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Debian Quick Reference
Chapter 2 - Upgrading a distribution to stable, testing, or unstable

2.1 Upgrading from Potato to Woody

This procedure is described separately because Potato's APT did not have all the features described in the current apt_preferences(5) manpage.

After including only Woody sources in /etc/apt/sources.list, upgrade APT and required core packages to Woody versions by doing the following:

     # apt-get update
     # apt-get install libc6 perl libdb2 debconf
     # apt-get install apt apt-utils dselect dpkg

Then upgrade the rest of the system to Woody.

     # apt-get upgrade
     # apt-get dist-upgrade

2.2 Preparing for upgrade

You can upgrade from one distribution to another one by fetching packages over the network. This can be done as follows.

Get a clean list of repositories for stable:

     # cd /etc/apt
     # cp -f sources.list sources.list.old
     # :>sources.list  
     # apt-setup noprobe

If you want to upgrade to testing then add testing sources to this new list. If you want to upgrade to unstable then also add unstable sources.

     # cd /etc/apt
     # grep -e "^deb " sources.list >srcs
     # :>sources.list  
     # cp -f srcs sources.list
     # sed -e "s/stable/testing/" srcs >>sources.list
     # sed -e "s/stable/unstable/" srcs >>sources.list
     # apt-get update
     # apt-get install apt apt-utils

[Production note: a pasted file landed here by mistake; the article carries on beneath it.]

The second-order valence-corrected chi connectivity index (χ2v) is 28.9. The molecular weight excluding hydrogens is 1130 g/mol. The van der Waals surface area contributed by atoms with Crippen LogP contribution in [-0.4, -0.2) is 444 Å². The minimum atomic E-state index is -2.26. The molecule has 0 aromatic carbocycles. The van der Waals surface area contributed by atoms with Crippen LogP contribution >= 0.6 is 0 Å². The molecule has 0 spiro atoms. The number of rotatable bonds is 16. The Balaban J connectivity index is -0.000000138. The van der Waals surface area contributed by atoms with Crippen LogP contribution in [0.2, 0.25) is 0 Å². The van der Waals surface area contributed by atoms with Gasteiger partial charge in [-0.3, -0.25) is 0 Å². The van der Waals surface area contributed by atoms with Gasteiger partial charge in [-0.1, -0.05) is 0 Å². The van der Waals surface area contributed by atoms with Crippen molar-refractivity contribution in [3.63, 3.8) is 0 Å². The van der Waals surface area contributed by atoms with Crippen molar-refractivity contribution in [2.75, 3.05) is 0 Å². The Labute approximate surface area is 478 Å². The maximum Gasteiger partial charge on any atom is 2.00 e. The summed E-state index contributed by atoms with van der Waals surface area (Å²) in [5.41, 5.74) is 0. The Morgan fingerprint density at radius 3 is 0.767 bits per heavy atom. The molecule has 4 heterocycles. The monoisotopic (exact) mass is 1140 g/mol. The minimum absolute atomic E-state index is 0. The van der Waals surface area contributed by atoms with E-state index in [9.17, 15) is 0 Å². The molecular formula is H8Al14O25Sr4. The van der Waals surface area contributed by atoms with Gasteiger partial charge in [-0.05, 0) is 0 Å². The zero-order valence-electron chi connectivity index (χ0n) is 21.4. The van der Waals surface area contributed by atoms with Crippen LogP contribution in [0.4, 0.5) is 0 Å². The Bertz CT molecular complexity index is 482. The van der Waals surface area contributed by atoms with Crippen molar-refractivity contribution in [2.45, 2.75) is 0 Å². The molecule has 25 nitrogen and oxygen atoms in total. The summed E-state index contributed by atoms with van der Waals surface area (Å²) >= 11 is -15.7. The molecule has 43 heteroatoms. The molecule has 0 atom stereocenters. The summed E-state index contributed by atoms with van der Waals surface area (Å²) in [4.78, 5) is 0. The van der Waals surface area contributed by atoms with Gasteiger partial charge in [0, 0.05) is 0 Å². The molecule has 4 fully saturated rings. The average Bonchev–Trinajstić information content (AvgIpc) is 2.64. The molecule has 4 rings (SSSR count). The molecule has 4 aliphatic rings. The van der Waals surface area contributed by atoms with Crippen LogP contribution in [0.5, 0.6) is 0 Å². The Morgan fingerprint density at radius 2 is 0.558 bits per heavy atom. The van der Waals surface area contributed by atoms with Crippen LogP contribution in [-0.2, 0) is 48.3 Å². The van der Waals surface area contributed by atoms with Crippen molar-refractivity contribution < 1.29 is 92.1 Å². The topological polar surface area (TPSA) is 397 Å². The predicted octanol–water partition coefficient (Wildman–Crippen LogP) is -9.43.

See Beginning Debian package management, Section 3.2 for the art of tuning /etc/apt/sources.list and /etc/apt/preferences.

2.3 Upgrading

After properly setting up /etc/apt/sources.list and /etc/apt/preferences as described above you can begin the upgrade.

Note that tracking the testing distribution of Debian can have the side effect of delaying the installation of packages containing security fixes, since such packages are uploaded to unstable and only later migrate to testing.

See Debian package management, Chapter 3 for the basics, and see APT upgrade troubleshooting, Section 3.3.2 if you encounter problems.

2.3.1 Using dselect

If a system has many packages which include -dev packages, etc., the following method using dselect is recommended for fine-grained package control.

     # dselect update  # always do this before upgrade
     # dselect select  # select additional packages

All your current packages will be selected when dselect starts. dselect may prompt you with additional packages based on Depends, Suggests, and Recommends. If you do not want to add any packages, just type Q to exit dselect again.

     # dselect install

You will have to answer some package configuration questions during this part of the process, so have your notes ready and allow some time for this part. See dselect, Section 3.2.4.

Use dselect. It always works :)

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Debian Quick Reference

CVS, Thu Jan 18 11:54:29 UTC 2007

Osamu Aoki osamu#at#debian.org
Authors, Section A.1